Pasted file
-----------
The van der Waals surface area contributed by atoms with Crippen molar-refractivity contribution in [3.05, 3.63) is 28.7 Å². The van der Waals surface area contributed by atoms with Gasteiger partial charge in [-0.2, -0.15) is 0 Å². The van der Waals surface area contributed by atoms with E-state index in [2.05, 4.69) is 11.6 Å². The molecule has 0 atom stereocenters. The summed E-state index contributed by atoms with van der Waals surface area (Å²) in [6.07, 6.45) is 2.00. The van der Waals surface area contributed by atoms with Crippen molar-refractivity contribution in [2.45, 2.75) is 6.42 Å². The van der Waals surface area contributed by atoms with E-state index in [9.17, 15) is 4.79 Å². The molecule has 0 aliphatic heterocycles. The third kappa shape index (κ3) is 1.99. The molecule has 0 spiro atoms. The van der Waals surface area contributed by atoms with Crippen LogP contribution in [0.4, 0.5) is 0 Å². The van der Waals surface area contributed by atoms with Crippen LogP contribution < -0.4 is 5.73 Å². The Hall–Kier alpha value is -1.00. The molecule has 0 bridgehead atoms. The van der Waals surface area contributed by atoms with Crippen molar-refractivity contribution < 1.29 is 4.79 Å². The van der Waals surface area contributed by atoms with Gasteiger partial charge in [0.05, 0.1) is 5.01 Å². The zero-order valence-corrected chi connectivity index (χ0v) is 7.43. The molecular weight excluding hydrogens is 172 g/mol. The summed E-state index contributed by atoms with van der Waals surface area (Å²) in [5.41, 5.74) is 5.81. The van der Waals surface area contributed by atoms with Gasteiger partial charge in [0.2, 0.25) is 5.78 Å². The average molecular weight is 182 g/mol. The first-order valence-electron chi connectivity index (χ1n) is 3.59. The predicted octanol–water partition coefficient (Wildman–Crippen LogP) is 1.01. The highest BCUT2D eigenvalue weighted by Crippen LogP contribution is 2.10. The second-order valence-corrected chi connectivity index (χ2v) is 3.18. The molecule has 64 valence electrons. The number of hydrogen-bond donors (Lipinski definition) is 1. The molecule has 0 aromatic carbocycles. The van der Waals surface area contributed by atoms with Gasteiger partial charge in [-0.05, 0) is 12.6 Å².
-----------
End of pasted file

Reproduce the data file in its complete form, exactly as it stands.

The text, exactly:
The van der Waals surface area contributed by atoms with Crippen molar-refractivity contribution in [3.05, 3.63) is 28.7 Å². The van der Waals surface area contributed by atoms with Gasteiger partial charge in [-0.2, -0.15) is 0 Å². The van der Waals surface area contributed by atoms with E-state index in [2.05, 4.69) is 11.6 Å². The molecule has 0 atom stereocenters. The summed E-state index contributed by atoms with van der Waals surface area (Å²) in [6.07, 6.45) is 2.00. The van der Waals surface area contributed by atoms with Crippen molar-refractivity contribution in [2.45, 2.75) is 6.42 Å². The van der Waals surface area contributed by atoms with E-state index in [9.17, 15) is 4.79 Å². The molecule has 0 aliphatic heterocycles. The third kappa shape index (κ3) is 1.99. The molecule has 0 spiro atoms. The van der Waals surface area contributed by atoms with Crippen LogP contribution in [0.4, 0.5) is 0 Å². The van der Waals surface area contributed by atoms with Crippen LogP contribution < -0.4 is 5.73 Å². The Hall–Kier alpha value is -1.00. The molecule has 0 bridgehead atoms. The van der Waals surface area contributed by atoms with Crippen molar-refractivity contribution < 1.29 is 4.79 Å². The van der Waals surface area contributed by atoms with Gasteiger partial charge in [0.05, 0.1) is 5.01 Å². The zero-order valence-corrected chi connectivity index (χ0v) is 7.43. The molecular weight excluding hydrogens is 172 g/mol. The summed E-state index contributed by atoms with van der Waals surface area (Å²) in [5.41, 5.74) is 5.81. The van der Waals surface area contributed by atoms with Gasteiger partial charge in [0.2, 0.25) is 5.78 Å². The average molecular weight is 182 g/mol. The first-order valence-electron chi connectivity index (χ1n) is 3.59. The predicted octanol–water partition coefficient (Wildman–Crippen LogP) is 1.01. The highest BCUT2D eigenvalue weighted by Crippen LogP contribution is 2.10. The second-order valence-corrected chi connectivity index (χ2v) is 3.18. The molecule has 64 valence electrons. The number of hydrogen-bond donors (Lipinski definition) is 1. The molecule has 0 aromatic carbocycles. The van der Waals surface area contributed by atoms with Gasteiger partial charge in [-0.05, 0) is 12.6 Å².